For more than 20 years now, India and China have been competing for the lion's share of global manufacturing -- and until recently it looked like China was about to win the battle. In fact, India's manufacturing contribution to GDP still is a mere 13% compared to 30% for China. There is, however, an opportunity to turn the tide in India's favour as China's shrinking labour arbitrage and strengthening Yuan against the US Dollar have encouraged investors to look towards more cost-effective destinations like Vietnam and Indonesia.
India's advantage is its ample supply of skilled technical labour, although infrastructure issues, bureaucratic hurdles and unreliable supplies of resources like power and water could have a dampening effect. Already Havells, Godrej, Bosch and other large manufacturers have shifted units to India.
India has a humungous task ahead in its dream of becoming the world's preferred manufacturing destination. And only half the battle will be one if it manages to clean up its infrastructure, manage its bureaucracy and improve ease of doing business. In the race against China, we must not seek to imitate but instead keep our eyes on the trends and changes that are shaping the industry while playing on our key strength of engineering skill and know-how.
"Industry 4.0 is a meeting of real and virtual worlds in manufacturing and involves the full integration of manufacturing technologies and systems to make a 'smart factory'."
Industry 4.0 has been heralded as the future of manufacturing, and the future for India is in ensuring its spot as the "digital factory of the world". India's thrust towards "Make in India" should keep in cognizance Industry 4.0 and begin its positioning in this space. We have seen that each industrial revolution has happened faster than last, so if India acts soon it can surpass all of China's work in the last 20 years to become one of the manufacturing leaders of the world.
Industry 4.0 is a meeting of real and virtual worlds in manufacturing and involves the full integration of manufacturing technologies and systems to make a "smart factory". The smart factory is a highly flexible manufacturing set-up that is digitally interlinked with every aspect of the manufacturing ecosystem, from suppliers to customers. The shop floor of a smart factory consists of intelligent, networked machines that operate autonomously to achieve mass customisation of intelligent, networked products.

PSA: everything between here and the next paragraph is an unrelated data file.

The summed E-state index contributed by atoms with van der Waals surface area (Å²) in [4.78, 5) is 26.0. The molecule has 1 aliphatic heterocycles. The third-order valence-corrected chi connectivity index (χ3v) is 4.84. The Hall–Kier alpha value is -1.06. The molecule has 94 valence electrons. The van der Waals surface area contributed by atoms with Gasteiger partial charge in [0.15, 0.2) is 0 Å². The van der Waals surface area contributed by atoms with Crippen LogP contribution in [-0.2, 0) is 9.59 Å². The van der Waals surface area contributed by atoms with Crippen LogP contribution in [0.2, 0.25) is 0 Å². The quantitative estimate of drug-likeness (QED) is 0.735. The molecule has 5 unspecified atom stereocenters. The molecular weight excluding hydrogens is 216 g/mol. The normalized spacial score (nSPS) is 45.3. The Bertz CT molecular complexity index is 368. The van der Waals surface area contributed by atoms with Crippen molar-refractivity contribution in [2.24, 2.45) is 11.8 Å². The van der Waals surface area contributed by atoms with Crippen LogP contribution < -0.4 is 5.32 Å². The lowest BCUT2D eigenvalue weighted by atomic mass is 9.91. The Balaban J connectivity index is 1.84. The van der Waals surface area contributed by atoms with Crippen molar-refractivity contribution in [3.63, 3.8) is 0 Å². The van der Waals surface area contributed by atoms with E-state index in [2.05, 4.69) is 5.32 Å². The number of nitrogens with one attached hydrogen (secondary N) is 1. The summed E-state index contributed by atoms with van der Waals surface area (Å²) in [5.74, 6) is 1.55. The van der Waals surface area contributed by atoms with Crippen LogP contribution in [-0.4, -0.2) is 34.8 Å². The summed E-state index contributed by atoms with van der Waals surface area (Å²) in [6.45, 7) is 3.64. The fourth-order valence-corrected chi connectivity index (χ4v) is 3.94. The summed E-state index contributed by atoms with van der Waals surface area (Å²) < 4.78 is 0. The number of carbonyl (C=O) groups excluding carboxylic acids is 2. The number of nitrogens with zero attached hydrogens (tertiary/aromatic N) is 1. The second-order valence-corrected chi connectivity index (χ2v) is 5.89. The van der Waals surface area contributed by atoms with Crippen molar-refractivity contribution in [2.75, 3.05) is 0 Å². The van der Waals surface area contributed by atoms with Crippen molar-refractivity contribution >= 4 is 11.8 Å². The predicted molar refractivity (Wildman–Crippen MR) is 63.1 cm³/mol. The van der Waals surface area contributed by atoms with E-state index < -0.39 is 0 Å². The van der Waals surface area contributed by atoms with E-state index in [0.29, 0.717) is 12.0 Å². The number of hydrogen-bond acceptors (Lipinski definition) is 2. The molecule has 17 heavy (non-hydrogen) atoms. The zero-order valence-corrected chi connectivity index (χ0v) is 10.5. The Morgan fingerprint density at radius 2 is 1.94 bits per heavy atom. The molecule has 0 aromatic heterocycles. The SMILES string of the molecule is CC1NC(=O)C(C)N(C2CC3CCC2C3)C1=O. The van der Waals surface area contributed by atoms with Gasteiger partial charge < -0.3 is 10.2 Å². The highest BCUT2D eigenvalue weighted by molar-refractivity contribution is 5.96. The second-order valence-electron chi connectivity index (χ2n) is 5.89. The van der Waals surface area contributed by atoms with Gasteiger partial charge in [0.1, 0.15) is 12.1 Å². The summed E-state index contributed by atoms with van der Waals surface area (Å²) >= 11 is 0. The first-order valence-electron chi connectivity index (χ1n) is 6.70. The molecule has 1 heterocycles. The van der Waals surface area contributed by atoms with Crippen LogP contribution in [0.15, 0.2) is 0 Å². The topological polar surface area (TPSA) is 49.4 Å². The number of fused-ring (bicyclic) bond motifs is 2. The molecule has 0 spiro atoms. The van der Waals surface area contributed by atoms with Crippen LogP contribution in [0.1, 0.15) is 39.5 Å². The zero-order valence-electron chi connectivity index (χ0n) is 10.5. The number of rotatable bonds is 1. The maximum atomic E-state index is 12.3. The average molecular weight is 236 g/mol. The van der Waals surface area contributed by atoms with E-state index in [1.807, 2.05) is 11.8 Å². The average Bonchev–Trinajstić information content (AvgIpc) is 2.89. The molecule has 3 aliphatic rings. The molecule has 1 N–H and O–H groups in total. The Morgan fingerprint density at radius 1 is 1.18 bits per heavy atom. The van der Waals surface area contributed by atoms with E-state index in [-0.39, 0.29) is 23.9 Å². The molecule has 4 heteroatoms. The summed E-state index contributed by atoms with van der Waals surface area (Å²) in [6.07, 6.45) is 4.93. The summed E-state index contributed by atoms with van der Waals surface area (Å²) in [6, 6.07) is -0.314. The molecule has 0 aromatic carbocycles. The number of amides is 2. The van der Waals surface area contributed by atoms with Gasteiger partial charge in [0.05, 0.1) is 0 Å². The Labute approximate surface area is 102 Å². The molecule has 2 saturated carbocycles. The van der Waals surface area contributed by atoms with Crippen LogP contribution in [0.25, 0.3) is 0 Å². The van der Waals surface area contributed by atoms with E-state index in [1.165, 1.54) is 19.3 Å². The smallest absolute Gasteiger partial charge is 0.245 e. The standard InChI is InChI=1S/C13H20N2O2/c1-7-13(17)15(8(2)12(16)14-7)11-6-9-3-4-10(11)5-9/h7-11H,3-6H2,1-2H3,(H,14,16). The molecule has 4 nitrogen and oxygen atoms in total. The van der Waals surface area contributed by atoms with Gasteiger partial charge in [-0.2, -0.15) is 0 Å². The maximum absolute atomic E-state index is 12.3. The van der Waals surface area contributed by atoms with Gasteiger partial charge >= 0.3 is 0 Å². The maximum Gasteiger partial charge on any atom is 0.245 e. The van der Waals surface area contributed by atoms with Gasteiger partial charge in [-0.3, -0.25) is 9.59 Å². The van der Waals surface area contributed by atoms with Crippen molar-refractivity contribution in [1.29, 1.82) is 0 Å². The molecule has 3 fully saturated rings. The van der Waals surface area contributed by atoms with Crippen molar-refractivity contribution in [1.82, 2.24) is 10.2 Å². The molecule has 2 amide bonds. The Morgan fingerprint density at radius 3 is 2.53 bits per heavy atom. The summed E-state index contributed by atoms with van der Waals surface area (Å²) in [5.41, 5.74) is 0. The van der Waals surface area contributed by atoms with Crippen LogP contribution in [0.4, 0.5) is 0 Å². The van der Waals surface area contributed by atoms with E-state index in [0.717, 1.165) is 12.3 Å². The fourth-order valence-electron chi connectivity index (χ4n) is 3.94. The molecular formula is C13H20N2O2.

"India's IoT [Internet of Things] industry is expected be worth US$ 15 billion by 2020, which means our share will be a less than 10% of the global opportunity.... India will need to invest in skill and technology development as well as R&D facilities to develop the local market."
According to an HIS Technology report, industrial automation accounted for more than half of the installed base for all Internet-connected devices in 2012. "By 2025, the sector will account for nearly three-fourths of all connected devices... a compound annual growth rate of 36.3 per cent." The opportunity is humungous, needless to say.
Here are a few steps that India needs to take to ensure a manufacturing success story in Industry 4.0.
Grow its fledgling Internet of Things (IoT) industry: Without seamless data integration there can be no Industry 4.0 - its future is in the growth of the Internet of Things market. IoT is needed to connect all the heterogeneous devices in the industrial automation system and network them together to create the Smart Factory. The Indian IoT industry although nascent, is an important part of the Digital India imperative to transform India into a digital, knowledge-driven economy. India's IoT industry is expected be worth US$ 15 billion by 2020, which means our share will be a less than 10% of the global opportunity, which Gartner estimates to be US$ 1.9 Trillion by 2020. India will need to invest in skill and technology development as well as R&D facilities to develop the local market.
Develop a robust data security environment: While the Internet of Things forms the backbone of Industry 4.0, without a robust security infrastructure there can be no practical application of the Smart Factory. From protection of intellectual property, IT networks in manufacturing systems, company and customer communications, security needs to be imbibed into the factory's architecture. Steps towards building a more conducive environment have to be two-fold, with more stringent government regulations for data protection and security, backed by a developed Security Services industry with the ability to manage advanced targeted cyber-security threats and attacks.
Skill development: Implementation of educational structures and didactic approaches from corporations will form an important aspect in preparing India for leadership in Industry 4.0. Several areas where India has not made too much progress yet, such as cognitive robotics, advanced automation, Industrial ICT, automation bionics and other streams of qualitative skills will now need to be developed. Safety-related capabilities also come into play with more human-machine-cooperation and engagement. While vocational training from corporations can be adopted to some extent, training at grassroots in universities through specialised curriculums and master programmes in "Industrial Cognitive Sciences" will become imperative. The Skill India initiative is thus closely linked with the success of Industry 4.0 in India.
India will participate at Hannover Messe 2015 as partner country, where Industry 4.0 will form an integral part of the technology focus. This trade fair for industrial technology is the beginning of a continued dialogue between India, Germany and other global partners to proceed on Make in India and in merging this initiative with Industry 4.0. If we succeed, we will be able to increase India's manufacturing GDP contribution to the targeted 25% and become the "smart factory of the world'.Suggest a correction